Bernhard Stadlmann and Neal Rosenthal at the Stadlmann estate
TRINK is a digital publication devoted to the “German-speaking wines” of Austria, Germany, Italy and Switzerland. Their February volume features a piece by Nils Kevin Puls on the Thermenregion including our grower Bernhard Stadlmann.
Excerpt from The Thermenregion: Between Tradition and Tomorrow by Nils Kevin Puls in TRINK
“To mark a recent milestone anniversary, Austria’s association of traditional wine estates (ÖTW) invited into its fold a region that is in many regards the epitome of Herkunft, or origins. The Thermenregion, often held up as Austria’s Burgundy, brings a suitably deep and glorious wine tradition.
Bernhard Stadlmann is one of nine Thermenregion producers who have opted to join the ÖTW. His family estate in Traiskirchen has roots that reach back to the Napoleonic era, when the French recognized Stadlmann wines for their excellence. His familiarity with Burgundy stems from his days as an enology student there. But the most important lesson he took from that experience is: “In wine regions that are rich in tradition, you learn how strong the traditions of your own region are.” The Thermenregion might not seem so sexy at ﬁrst glance, he says, but the conditions it offers should be alluring to young growers.
BEYOND GRÜNER AND ZWEIGELT
“Austria naturally calls to mind Grüner Veltliner and Zweigelt,” Stadlmann acknowledges. But in the Thermenregion, it is small quantities of other Austrian originals that thrive. Most notable are the white varieties Rotgipﬂer, with 113 hectares planted, and Zierfandler, at just 72 hectares. The red grape St. Laurent isn’t a trendy one (yet), but Austria’s renowned viticultural research center Klosterneuburg selected the Thermenregion as the ﬁrst place to establish it. In the 1950s, viticulturists at the abbey, well-versed in ampelography, selected a vineyard in Tattendorf. Since then, ﬁve hectares of St. Laurent on the barren limestone gravel soils of Ried Stiftsbreite have grown to 40, which fans of the grape will be glad to know makes this the largest contiguous St. Laurent planting. Rounding out the quartet is acclaimed is Pinot Noir, which the Cistercians are thought to have brought from hallowed Burgundian ground.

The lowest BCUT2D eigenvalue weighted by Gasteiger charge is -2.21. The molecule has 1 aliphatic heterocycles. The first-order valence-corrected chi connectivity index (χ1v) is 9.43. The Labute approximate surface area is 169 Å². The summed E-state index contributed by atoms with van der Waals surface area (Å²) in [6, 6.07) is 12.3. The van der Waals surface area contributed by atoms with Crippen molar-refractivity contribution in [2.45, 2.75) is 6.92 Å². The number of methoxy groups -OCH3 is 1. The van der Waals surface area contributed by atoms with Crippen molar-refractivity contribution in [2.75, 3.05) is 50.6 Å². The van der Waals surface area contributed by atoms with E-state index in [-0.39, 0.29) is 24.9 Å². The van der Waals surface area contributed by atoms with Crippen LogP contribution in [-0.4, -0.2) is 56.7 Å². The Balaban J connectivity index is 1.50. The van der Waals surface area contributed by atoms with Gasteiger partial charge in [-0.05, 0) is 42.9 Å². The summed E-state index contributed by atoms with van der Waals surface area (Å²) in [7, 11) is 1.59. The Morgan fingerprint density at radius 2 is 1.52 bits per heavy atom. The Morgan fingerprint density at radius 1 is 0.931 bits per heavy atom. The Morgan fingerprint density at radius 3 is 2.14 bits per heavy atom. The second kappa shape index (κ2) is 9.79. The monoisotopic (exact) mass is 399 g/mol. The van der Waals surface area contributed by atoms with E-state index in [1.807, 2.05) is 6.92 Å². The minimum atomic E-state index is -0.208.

Stadlmann tends vines that date to the 1960s, when Thermenregion vineyards were widely being converted to single-stake or wire trellising. He likes to explain his ﬂagship varieties, Zierfandler and Rotgipﬂer, in terms of more familiar varieties: Riesling and Grüner Veltliner. Zierfandler, like Riesling, prefers shallower soils and drier sites. The ripening process is also similar: late, with good potential acidity. Rotgipﬂer, by contrast, likes deeper, clay-enriched soils with better water retention. The climate crisis prompts an insight from Stadlmann that draws on his own experiences: “Things are all the more challenging when you don’t have the right variety in the right location.”TRINK Magazine February 2023, The Thermenregion: Between Tradition and Tomorrow by Nils Kevin Puls